When I first came to Al‑Anon, the Twelve Steps were baffling enough to me. It took some time before I saw how the Twelve Traditions applied to the meetings I attended. Back then, the idea of applying them to my personal life was unimaginable. As for the Twelve Concepts of Service, I hadn’t even heard of them. There’s a reason our first pamphlet about them was subtitled Al‑Anon’s Best Kept Secret?
However, as I grew in the program, I realized that there will always be something new for me to learn—both about myself and the Al‑Anon program. Today I rely on all three of our Legacies and the spiritual principles they embody. Looking at Al‑Anon’s history, it seems my experience is similar to that of our fellowship as a whole. In 1951, Al‑Anon’s first group conscience decision was to approve the Twelve Steps. Approval of the Traditions came in 1952, and the Concepts in 1970. It wasn’t until 1984 that the World Service Conference gave all three Legacies equal stature.
Conference Approved Literature, always a reflection of the fellowship, was very gradual in acknowledging the importance of applying all three Legacies to our personal lives. When the book Al‑Anon’s Twelve Steps & Twelve Traditions (B-8) was introduced in 1981, the introduction to the Traditions section stated, “They can also be applied to many family and personal situations.” However, it had no examples of how to do this. From 1988 on, The Forum magazine began featuring articles from members about using the Traditions in personal recovery. Throughout 1990, The Forum’s back page on the Traditions also included a paragraph applying each one to our families.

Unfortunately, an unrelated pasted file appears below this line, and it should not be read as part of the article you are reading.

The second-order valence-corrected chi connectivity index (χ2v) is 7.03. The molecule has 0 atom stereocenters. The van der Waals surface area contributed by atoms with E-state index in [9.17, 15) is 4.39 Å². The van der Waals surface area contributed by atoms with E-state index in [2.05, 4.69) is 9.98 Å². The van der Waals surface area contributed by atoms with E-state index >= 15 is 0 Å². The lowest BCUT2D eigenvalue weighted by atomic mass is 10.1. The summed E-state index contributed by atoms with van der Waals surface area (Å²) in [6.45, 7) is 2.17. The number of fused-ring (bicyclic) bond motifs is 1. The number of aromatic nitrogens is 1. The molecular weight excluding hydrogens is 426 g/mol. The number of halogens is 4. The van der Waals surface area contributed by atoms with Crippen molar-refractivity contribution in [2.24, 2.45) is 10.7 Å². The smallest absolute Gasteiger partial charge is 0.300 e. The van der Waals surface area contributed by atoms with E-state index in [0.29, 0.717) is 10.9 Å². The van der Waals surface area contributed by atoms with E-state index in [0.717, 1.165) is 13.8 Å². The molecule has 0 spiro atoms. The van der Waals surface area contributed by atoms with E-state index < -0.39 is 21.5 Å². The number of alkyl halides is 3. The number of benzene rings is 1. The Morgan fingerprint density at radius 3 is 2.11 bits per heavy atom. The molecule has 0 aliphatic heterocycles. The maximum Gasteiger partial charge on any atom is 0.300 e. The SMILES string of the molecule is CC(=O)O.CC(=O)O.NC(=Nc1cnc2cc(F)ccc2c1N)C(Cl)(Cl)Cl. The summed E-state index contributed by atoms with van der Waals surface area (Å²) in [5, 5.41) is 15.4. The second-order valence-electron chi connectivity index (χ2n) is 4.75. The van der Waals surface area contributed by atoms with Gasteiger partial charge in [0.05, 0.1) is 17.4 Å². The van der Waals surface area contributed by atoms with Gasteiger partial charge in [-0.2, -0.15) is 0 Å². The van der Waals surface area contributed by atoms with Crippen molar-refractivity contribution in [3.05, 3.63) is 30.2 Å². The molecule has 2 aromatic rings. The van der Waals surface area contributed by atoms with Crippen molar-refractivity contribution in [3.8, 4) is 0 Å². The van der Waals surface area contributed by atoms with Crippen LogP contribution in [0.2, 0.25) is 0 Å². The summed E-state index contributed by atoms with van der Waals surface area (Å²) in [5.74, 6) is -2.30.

The popularity of these articles indicated that the fellowship was interested in this topic, and the Literature Committee paid attention. As a result, the World Service Conference approved several pieces that include personal application of the Traditions and the Concepts, including Paths to Recovery (B-24), Hope for Today (B-27), Discovering Choices—Recovery in Relationships (B-30) (which has an entire chapter on applying the Traditions and Concepts to our personal relationships), Reaching for Personal Freedom—Living the Legacies (P-92), and new wording added to How Al‑Anon Works for Families & Friends of Alcoholics (B-32) in 2008. In January of this year, the new Member Blog at al‑anon.org/member-blog began providing an additional opportunity for all members to write and read about all three Legacies. Furthermore, with your help, every issue of The Forum includes an article about the Traditions and Concepts—usually about personal application.
I am very grateful to see how far our fellowship has grown in sharing how we practice all of our Legacies in our lives. It gives me further inspiration and ideas for applying them to my own life.
By Tom C., Associate Director—Literature
The Forum, June 2020
New to service, I started my second official District meeting being asked to choose a Tradition to speak about at an upcoming meeting. I found information about Tradition Four by reading How Al-Anon Works and The Twelve Steps and Twelve Traditions. This exercise helped me broaden my understanding of Traditions in general.
Your article brings my attitude about trying to hurry the process in line with the purpose of Al-Anon, growth. I was trying to “finish”.
Thank you so much. The info given about the expansion of the use of the Traditions and Concepts helps to fill in blanks for me. I wondered how l had missed so much. I am so grateful for opening up a whole world of info/help . Thank you
This was so helpful, thank you for sharing.